Vyassa Baratham

Reveal Contact Info

PhD Student


Bouchard Lab

Current Research

My research uses biophysically detailed simulation to understand neural electrophysiology, especially electrical potentials recorded at the cortical surface. Specifically, where exactly are the neurons generating these signals located, and do contributions from distinct neuronal populations leave unique signatures in the cortical surface potential? Identifying these signatures could be an invaluable tool in both clinical and basic neuroscience.

Our main technique for studying the origin of neuronal extracellular potentials is a simulation of a large cortical network and the extracellular signals it produces. Our model network is based on the Blue Brain Project’s reconstruction of a cortical column from rat somatosensory cortex. In our lab, we also run rodent electrophysiology experiments which can be used to validate the simulation results.

In parallel with the analysis of the network simulation, we are developing more realistic models of extracellular signal propagation in the brain, where many of the simplifications commonly used to derive an analytical solution to Maxwell’s equations fail to hold robustly. In particular, the effects of densely packed cellular membranes in cortex are generally not incorporated in forward models of extracellular potential, but may enable neural tissue to transmit electrical signals in a frequency-dependent manner (https://pubmed.ncbi.nlm.nih.gov/28891497/), which could explain some properties of cortical surface recordings.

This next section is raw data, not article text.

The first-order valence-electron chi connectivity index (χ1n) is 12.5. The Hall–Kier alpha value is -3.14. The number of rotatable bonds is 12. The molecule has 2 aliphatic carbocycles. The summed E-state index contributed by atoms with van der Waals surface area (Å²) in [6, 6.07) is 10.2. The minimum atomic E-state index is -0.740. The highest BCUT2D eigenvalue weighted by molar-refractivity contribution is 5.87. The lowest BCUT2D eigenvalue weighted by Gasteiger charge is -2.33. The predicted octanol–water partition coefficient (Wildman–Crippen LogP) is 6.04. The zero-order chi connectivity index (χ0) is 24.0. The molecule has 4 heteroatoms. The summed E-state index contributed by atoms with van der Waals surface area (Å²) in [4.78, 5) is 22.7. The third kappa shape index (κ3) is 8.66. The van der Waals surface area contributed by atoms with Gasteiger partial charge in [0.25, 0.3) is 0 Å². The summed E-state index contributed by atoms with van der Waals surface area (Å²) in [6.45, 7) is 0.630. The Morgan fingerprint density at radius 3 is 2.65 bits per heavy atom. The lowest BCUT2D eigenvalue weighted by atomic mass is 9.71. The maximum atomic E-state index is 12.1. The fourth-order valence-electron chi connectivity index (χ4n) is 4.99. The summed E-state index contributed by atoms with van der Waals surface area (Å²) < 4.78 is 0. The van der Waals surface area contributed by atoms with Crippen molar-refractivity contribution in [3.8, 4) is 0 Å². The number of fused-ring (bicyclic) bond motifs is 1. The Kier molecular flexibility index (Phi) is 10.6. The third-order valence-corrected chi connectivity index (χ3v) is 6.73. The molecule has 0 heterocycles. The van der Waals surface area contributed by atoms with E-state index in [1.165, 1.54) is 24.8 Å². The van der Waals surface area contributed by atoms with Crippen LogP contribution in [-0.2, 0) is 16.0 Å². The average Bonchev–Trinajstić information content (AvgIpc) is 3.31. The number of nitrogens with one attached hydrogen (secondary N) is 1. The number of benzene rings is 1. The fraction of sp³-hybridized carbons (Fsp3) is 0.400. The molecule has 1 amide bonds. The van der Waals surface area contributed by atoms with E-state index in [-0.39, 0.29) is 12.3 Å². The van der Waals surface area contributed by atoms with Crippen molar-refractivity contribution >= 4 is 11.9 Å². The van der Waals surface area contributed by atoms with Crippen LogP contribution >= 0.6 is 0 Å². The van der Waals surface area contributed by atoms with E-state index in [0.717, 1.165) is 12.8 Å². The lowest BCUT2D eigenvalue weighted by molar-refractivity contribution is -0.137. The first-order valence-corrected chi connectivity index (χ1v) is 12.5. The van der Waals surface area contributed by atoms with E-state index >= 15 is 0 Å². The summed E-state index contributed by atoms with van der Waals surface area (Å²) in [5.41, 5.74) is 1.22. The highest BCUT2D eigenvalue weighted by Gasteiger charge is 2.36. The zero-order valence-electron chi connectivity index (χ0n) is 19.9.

I received my Bachelor’s degree in physics from Stony Brook University in 2015. I was previously involved in research in particle physics, but I spent my junior summer in a neuroscience lab on a BRAIN initiative grant. After graduating, and spending a gap year as a software engineer at Kyruus, Inc. (a healthcare IT startup in Boston where I grew up), fond memories of that summer came back to me as I began to look for research opportunities in grad school.

The book “Gödel, Escher, Bach” by Douglas Hofstadter strongly pushed my academic interests towards neuroscience. Upon reading the book, I was struck by the assortment of academic and artistic fields in which particularly “elegant” work often involves some form of self-reference. For example, take Gödel numbering, Escher’s tessellations, or Bach’s counterpoint. As someone who was steeped in Bach’s music from a young age, that last example was particularly important to me, and my subsequent musings about musical counterpoint led to an interest in the neural representations of consonant vs dissonant polyphony, which survives today as my curiosity about the neural mechanisms underlying pitch perception, especially in response to “missing fundamental” sounds, which contain spectral energy only at nontrivial integer multiples of some fundamental frequency, yet have the same pitch as the fundamental alone.

When I’m not doing science, I enjoy rock climbing, skiing, cooking, Final Fantasy, listening to music (especially Bach), and playing the violin (especially Bach).